Blower Door Systems, also known as Fan-Door Systems, are widely used in building performance testing to assess the airtightness of buildings. These systems consist of a calibrated fan and a frame (door) that is temporarily installed in an exterior opening of the building, typically a doorway. The fan creates a pressure difference between the inside and outside of the building, and measurements are taken to determine the airflow through leaks in the building envelope.
The data collected from the blower door system, including pressure readings and airflow measurements, is used to calculate the building’s air leakage rate. This information helps assess the building’s airtightness, locate specific areas of air leakage, and guide air sealing efforts to improve energy efficiency and occupant comfort.
Blower door testing is commonly performed during construction, energy audits, or retrofits to evaluate the effectiveness of air sealing measures, verify compliance with energy codes or standards, and identify areas that require improvement.
Overall, the blower door system is a valuable tool for assessing a building’s airtightness, quantifying air leakage rates, and guiding air sealing strategies. It provides objective data that supports energy efficiency improvements and helps create more comfortable and sustainable buildings.
3. Diagnostic Testing
3.1 . Smoke Testing
Smoke generators are indeed a valuable tool for qualitative air leakage testing. They are commonly used to visualize air movement and identify potential air leakage pathways in buildings. By generating a controlled amount of smoke, these devices can help detect and track the flow of air through cracks, gaps, or other openings in the building envelope.
Qualitative air leakage testing using smoke generators is particularly useful when trying to locate air leakage pathways that may not be easily visible or accessible. It allows for a visual demonstration of airflows and helps pinpoint specific areas for further inspection or sealing.
3.2. IR Thermography
IR Thermography, also known as Infrared Thermography or Thermal Imaging is a technique that uses Infrared Cameras to capture and analyze the infrared radiation emitted by objects and surfaces. It allows for the visualization and measurement of temperature variations, providing valuable insights into the thermal performance of buildings and identifying potential issues.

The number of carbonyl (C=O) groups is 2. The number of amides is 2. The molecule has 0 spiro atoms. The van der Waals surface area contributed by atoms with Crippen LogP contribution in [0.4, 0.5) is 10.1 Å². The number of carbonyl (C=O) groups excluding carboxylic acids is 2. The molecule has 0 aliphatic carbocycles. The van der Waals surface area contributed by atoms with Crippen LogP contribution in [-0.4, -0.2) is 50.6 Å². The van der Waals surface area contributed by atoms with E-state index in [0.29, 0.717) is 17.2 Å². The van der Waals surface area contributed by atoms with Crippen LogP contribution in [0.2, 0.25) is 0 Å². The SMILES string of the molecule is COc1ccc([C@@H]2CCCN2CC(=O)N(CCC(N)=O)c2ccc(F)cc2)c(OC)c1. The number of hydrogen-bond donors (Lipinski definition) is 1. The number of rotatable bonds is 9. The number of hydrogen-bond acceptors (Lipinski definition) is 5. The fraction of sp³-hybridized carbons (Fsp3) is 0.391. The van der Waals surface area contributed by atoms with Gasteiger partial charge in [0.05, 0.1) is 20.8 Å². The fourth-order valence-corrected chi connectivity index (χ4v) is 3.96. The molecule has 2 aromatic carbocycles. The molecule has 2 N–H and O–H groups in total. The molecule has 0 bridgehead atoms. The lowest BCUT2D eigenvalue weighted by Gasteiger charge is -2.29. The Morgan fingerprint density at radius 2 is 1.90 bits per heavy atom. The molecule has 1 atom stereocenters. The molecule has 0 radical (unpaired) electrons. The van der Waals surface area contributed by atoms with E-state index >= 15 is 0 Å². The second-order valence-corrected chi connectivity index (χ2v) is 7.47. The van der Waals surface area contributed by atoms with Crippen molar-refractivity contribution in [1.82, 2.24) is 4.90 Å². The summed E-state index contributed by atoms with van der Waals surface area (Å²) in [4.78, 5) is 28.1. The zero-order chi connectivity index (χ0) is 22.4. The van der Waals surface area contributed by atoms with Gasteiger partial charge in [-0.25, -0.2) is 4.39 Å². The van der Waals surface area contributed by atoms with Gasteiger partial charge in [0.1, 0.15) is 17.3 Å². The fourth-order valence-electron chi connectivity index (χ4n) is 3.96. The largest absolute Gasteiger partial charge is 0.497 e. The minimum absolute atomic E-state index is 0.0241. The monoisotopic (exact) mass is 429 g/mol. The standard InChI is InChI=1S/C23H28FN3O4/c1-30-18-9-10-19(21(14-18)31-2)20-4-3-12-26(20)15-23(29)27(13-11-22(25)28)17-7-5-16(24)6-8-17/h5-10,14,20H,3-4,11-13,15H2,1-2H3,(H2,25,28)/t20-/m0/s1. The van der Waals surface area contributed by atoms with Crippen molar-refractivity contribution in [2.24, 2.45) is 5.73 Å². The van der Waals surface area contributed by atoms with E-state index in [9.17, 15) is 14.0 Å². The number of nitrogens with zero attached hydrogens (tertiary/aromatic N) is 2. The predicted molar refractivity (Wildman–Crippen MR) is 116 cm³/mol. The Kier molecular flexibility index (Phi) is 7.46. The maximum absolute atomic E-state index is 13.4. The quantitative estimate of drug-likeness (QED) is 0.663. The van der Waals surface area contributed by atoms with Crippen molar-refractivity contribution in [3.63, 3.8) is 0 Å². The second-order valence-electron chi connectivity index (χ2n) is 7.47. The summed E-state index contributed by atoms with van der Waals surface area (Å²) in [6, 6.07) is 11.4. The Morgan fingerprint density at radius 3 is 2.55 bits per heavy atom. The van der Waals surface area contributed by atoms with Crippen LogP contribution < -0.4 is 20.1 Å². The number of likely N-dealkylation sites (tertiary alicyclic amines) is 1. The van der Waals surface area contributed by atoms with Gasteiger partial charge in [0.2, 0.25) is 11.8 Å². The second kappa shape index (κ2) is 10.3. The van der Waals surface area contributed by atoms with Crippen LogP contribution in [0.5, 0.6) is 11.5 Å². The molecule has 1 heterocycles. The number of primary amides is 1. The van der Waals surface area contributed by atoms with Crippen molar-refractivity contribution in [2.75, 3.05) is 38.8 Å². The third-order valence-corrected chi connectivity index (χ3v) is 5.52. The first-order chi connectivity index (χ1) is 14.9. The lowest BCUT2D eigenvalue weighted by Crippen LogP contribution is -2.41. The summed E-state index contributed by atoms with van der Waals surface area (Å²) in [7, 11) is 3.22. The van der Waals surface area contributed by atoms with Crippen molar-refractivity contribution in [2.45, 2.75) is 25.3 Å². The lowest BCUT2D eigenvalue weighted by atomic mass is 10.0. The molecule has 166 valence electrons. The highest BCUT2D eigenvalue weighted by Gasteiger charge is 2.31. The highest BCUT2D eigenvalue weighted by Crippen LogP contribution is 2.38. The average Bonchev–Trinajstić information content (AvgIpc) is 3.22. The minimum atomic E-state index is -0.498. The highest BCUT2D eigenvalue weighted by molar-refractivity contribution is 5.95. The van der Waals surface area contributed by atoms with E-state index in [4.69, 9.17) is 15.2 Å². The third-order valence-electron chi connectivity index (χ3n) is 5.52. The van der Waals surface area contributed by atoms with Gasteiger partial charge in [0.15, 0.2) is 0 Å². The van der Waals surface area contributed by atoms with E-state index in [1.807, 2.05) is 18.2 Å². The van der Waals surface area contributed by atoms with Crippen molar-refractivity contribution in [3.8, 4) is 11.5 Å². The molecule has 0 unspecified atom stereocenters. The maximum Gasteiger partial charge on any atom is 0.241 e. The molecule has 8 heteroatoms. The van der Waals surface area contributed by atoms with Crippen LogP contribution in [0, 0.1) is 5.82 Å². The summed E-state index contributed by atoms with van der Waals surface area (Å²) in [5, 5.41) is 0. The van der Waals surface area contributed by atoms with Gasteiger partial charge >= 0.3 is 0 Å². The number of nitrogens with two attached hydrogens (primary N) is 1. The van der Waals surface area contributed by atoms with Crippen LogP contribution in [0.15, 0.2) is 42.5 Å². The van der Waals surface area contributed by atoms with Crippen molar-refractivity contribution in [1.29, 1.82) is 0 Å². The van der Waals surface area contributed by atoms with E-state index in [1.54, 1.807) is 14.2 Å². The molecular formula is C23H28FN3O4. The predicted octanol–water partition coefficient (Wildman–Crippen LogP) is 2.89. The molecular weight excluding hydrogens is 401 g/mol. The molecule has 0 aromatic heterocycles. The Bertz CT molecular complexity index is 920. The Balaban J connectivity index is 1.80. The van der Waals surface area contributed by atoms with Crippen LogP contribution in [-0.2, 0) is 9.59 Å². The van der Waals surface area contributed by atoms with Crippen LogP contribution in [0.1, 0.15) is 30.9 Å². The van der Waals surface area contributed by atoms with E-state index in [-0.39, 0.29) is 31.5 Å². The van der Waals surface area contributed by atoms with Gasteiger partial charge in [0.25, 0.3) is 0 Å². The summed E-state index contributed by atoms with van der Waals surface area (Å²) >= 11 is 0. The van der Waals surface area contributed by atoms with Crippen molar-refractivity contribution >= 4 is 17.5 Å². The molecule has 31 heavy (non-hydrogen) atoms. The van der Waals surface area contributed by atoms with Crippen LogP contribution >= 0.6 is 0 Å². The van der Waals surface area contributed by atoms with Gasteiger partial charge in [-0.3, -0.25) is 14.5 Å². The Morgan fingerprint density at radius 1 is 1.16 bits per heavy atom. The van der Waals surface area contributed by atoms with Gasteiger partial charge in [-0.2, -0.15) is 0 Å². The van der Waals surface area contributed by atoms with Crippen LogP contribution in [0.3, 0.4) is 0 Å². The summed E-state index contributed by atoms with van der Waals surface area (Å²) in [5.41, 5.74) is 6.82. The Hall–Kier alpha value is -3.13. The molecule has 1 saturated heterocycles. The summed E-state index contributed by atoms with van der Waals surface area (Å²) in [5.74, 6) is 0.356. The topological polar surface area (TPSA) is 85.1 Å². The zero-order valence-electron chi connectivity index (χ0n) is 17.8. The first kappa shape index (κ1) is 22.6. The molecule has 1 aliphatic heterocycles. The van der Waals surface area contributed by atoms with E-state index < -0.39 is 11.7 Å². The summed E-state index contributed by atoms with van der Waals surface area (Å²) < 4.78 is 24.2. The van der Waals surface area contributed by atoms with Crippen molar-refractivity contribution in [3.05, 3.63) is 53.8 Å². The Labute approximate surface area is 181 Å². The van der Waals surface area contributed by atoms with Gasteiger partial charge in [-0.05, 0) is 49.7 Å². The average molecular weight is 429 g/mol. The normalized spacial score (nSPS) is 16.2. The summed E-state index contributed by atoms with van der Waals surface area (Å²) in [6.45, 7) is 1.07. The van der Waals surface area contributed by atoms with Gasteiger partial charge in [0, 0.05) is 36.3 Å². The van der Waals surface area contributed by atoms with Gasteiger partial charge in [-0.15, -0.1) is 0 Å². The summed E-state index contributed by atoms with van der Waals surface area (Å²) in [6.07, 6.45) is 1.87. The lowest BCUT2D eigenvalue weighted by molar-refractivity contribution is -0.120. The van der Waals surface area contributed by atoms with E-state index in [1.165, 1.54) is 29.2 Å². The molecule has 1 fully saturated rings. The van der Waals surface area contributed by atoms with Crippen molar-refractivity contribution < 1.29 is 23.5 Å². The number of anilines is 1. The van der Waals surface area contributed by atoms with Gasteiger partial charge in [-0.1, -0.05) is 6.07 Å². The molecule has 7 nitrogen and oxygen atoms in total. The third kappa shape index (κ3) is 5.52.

Infrared cameras are particularly useful in identifying air leakage because they can detect temperature anomalies on the surface of building components. When there is air leakage, the temperature of the affected area can be different from the surrounding surfaces due to the exchange of air with different temperatures. These temperature anomalies can be captured and visualized using an infrared camera.
By conducting an infrared inspection, areas of air leakage can be identified as they typically exhibit temperature variations. For example, during a blower-door test, where the building is pressurized or depressurized, the infrared camera can help locate air leakage points by detecting colder or warmer spots on the surface of walls, windows, doors, or other building components. These temperature anomalies indicate the presence of air movement and potential areas of energy loss or moisture intrusion.
The ability to visualize relative surface temperatures using an infrared camera allows for efficient identification of air leakage pathways, even when they may not be visually apparent. This information is valuable in prioritizing and addressing air sealing measures to improve the airtightness and energy efficiency of the building.